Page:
Sunset Bay-Cape Arago
September 7, 1983
Despite unavailable leaders, inaccessible signup sheet (YMCA closure), gloomy weather forecast, and the kids all locked up in school, the group which headed for Sunset Bay, Shore Acres, Cape Arago, and points geologically past, numbered just 12—just right! Nine left the lot at 8:07 a.m. in two commodious vehicles, picking up Margaret Markley in Florence (Glenada, actually) and Ewart and Margaret Baldwin in North Bend.
The place we hiked is spectacular and geologically interesting and explicit. Ewart knows the hobbit trails, though some are unmarked, out to sandstone points, kitchen middens, coal seams, anticlines and synclines. The Oregon Coast Trail is developed here and newly maintained, though the familiar cedar posts seem even more demure than on the north coast. The weather was perfect for cotton flannel shirts; the sun was bright if a little distant, the wind polite enough never to make conversation difficult. The tide was in and the surf in a state of high dudgeon about something—perhaps the racket the sea lions kept making out by Simpson Reef.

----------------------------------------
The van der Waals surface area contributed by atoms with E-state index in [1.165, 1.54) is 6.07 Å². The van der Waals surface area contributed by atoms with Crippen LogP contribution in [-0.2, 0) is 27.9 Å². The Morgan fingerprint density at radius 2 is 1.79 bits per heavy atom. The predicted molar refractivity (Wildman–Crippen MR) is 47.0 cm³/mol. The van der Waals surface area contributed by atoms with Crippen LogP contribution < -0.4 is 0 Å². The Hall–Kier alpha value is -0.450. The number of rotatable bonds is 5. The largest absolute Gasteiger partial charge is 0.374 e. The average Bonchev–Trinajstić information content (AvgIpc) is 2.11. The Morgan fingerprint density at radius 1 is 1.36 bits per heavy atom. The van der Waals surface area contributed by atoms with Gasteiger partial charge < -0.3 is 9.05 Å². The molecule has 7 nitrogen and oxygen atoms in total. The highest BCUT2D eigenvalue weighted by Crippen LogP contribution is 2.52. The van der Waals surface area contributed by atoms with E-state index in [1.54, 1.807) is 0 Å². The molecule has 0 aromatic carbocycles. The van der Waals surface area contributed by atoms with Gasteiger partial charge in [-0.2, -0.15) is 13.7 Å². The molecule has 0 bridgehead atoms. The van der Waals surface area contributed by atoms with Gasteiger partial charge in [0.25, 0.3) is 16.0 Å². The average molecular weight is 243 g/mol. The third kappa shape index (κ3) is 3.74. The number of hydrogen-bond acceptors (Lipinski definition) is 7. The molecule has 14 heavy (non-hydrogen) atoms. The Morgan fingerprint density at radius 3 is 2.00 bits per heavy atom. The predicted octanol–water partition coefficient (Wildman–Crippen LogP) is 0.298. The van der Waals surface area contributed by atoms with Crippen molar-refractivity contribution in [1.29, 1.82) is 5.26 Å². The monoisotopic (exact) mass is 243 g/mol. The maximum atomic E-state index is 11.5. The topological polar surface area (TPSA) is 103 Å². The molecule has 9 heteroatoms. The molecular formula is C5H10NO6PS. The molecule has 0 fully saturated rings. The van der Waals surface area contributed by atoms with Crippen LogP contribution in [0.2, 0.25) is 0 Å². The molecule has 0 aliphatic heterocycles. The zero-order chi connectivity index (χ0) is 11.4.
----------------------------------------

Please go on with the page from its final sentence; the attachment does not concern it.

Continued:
On these trips, with such a crew, the landscapes come alive, including even the names on street signs, names of Parks and hills and reefs. They come alive in anecdotes about the people who named them and those for whom they were named, and in explanations of processes that tilted the rocks and the terrace we walked along. Even in the other conversations, about international travels, carpenter ants, how to learn the flowers, marriages and divorces of kids and grandkids, defrosting refrigerators, all the past summer’s hikes and climbs, the trees felt free to butt in and say, “Look at me; I—m sliding into the sea,” and the beds of stone laugh at our youth.
South coast hikers were Ewart (leader) and Margaret Baldwin, Gladys Grancorvitz, Steve Kraft, Ron Leland, Margaret Markley, Elizabeth McMullin, Bryant Mitchell, John Powell (leader), Alys Riley, Lois Schreiner and Paula Vehrs.